On the opening series of New England’s 27-0 win over Houston on Thursday night, the Patriots ran a read option with Jacoby Brissett and a jet sweep to a slot receiver.
The sequence was instantly recognized by N.C. State fans and not just because Brissett was the Wolfpack’s starting quarterback the previous two years.
It was as if former offensive coordinator Matt Canada, and not Josh McDaniels, was calling New England’s plays. N.C. State fans will not be imagining things on Saturday when Pittsburgh (2-1) faces North Carolina (2-1) in an important early-season Coastal Division matchup in Chapel Hill.
Canada will actually be calling the plays for the Panthers. Canada, who was N.C. State’s offensive coordinator for three years, was replaced by head coach Dave Doeren shortly after the 2015 season. It was an awkward and unexpected decision, given N.C. State’s problems weren’t exactly on offense last year.
But, as Doeren later explained, it wasn’t personal or because Doeren didn’t like what N.C. State’s offense did under Canada, averaging 33.2 points and 202 rushing yards last year.
It was a change in philosophy, Doeren said, because “we’re not player for player, across the board, going to be able to knock Florida State, Louisville and Clemson off the ball all the time.”
But Pittsburgh, with its veteran offensive line and the indomitable James Conner at running back, has been a perfect fit for Canada’s power ground game.
UNC, which has had its problems stopping the run, will definitely recognize Pitt’s offense. The Panthers recently scored 42 points in a big win over Penn State and threw for a grand total of 91 yards.
Conner, who missed last year rehabbing from a major knee injury and cancer, has posted back-to-back 100-yard games. Receiver Quadree Henderson has emerged as Canada’s go-to option on his pet jet sweep plays and has 153 yards on 11 carries. As a team, the Panthers average 239 rushing yards per game.
The last time Conner was in Chapel Hill, he ran for 220 yards in a 40-35 loss in 2014. The last time Canada was in Chapel Hill, the Wolfpack ran for 388 yards in a 35-7 win.
Even last year, in UNC’s 45-34 win over N.C. State in Raleigh, the Wolfpack ran for 308 yards against UNC’s defense with its third- and fourth-string running backs.
So there’s a good reason UNC defensive coordinator Gene Chizik began the week trying to get his defense’s attention with some tough love.
The question for Pitt: Can it stop a UNC offense, which is structured just like the one used by Oklahoma State, which racked up 45 points and 640 yards against Pitt’s defense last week?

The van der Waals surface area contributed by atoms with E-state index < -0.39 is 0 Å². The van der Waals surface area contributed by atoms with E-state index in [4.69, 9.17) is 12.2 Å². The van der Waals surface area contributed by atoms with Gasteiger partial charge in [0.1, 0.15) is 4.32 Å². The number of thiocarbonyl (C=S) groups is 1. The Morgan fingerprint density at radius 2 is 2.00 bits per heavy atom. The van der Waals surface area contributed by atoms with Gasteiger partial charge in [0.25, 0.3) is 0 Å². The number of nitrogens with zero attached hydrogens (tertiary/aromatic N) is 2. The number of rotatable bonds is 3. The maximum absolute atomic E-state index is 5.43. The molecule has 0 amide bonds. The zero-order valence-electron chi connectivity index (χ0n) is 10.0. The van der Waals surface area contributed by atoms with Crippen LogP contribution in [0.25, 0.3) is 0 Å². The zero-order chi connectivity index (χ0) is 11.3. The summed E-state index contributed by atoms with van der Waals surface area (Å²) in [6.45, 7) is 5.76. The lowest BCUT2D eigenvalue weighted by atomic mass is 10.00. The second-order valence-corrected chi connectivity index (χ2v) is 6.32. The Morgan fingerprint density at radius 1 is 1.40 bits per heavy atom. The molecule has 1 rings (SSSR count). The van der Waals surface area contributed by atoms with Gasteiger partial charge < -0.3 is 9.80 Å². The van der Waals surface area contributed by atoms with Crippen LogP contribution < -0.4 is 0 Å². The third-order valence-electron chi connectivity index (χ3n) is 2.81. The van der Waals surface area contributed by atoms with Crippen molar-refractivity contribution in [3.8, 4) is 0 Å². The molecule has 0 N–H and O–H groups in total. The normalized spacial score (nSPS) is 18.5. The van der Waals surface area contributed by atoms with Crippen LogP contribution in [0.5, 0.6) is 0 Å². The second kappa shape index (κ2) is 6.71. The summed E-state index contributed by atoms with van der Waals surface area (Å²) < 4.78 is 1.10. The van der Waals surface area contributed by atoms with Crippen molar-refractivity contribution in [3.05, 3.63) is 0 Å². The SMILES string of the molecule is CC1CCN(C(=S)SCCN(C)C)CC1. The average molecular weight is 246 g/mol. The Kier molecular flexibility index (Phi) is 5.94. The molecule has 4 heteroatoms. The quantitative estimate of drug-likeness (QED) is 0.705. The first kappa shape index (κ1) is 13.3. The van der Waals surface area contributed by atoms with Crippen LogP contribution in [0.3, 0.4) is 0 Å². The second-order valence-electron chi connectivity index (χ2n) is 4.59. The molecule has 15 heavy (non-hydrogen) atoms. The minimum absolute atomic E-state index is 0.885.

The first one to 50 might be the winner.
On to your Twitter questions (submit yours for inclusion to @jwgiglio):
Seems early to have a bye. Any concern the Pack runs out of gas in November?
As a general rule, coaches don’t like early breaks on the schedule. It can prevent you from getting into a rhythm and when you play 12 games, you’d prefer to get a week off somewhere in the middle.
In a perfect world, N.C. State could definitely have used a break between consecutive trips to No. 5 Clemson (Oct. 15) and No. 3 Louisville (Oct. 22). But you don’t get to pick where your open date falls on the schedule.
One idea that would make sense for the ACC to push is to go to a permanent 14-week regular season.
When Labor Day falls just right on the calendar, as it did in 2014 but won’t again until 2019, college teams get two open dates over a 14-week period.
There’s no reason why the NCAA can’t let the season start the last Thursday/Saturday in August, regardless of where Labor Day falls.
The extra week off would help with scheduling flexibility, which will be a major concern for the ACC when it requires its teams to play 10 games against Power 5 teams, starting conveniently in 2019.
And it would help with player safety. As you know, the NCAA is all about the “student-athlete.*”
(*Except when it comes to their time, safety or education. And if by “concern,” you mean exploiting them for their own wealth and that of the member schools’ administrators and coaches.)
Who will be the Power 5 school to bring Art Briles in and deal with the PR hit?
I would never put anything past the SEC’s win-at-all-costs mentality but that’s going to be a difficult sell.
Unless an independent investigation unequivocally clears Briles of any wrongdoing in the sexual assault crises at Baylor under his watch, he is likely going to have start over outside the Power 5.
If any FBS schools are willing to take a chance, you figure they’d be in Texas — where Briles spent eight years at Baylor and five at Houston. In no order: North Texas, UTEP, Texas-San Antonio, Texas State or SMU might be willing to take a chance.
It’s more likely Briles’ 33-year-old son, Kendal, who is the offensive coordinator at Baylor, will get a head job before his old man does.
Score predictions for (Saturday’s games)?
I’m terrible at predicting scores. I do expect a good game in Chapel Hill and for Duke to show a little pride and keep it close enough at Notre Dame.
For what it’s worth, Bill Connelly’s data-driven work at Football Study Hall, for SB Nation, projects UNC to beat Pitt, 35-29; Notre Dame to beat Duke, 39-24; Virginia Tech to beat East Carolina, 39-19; and Indiana to beat Wake Forest, 32-23.
Giglio: 919-829-8938, @jwgiglio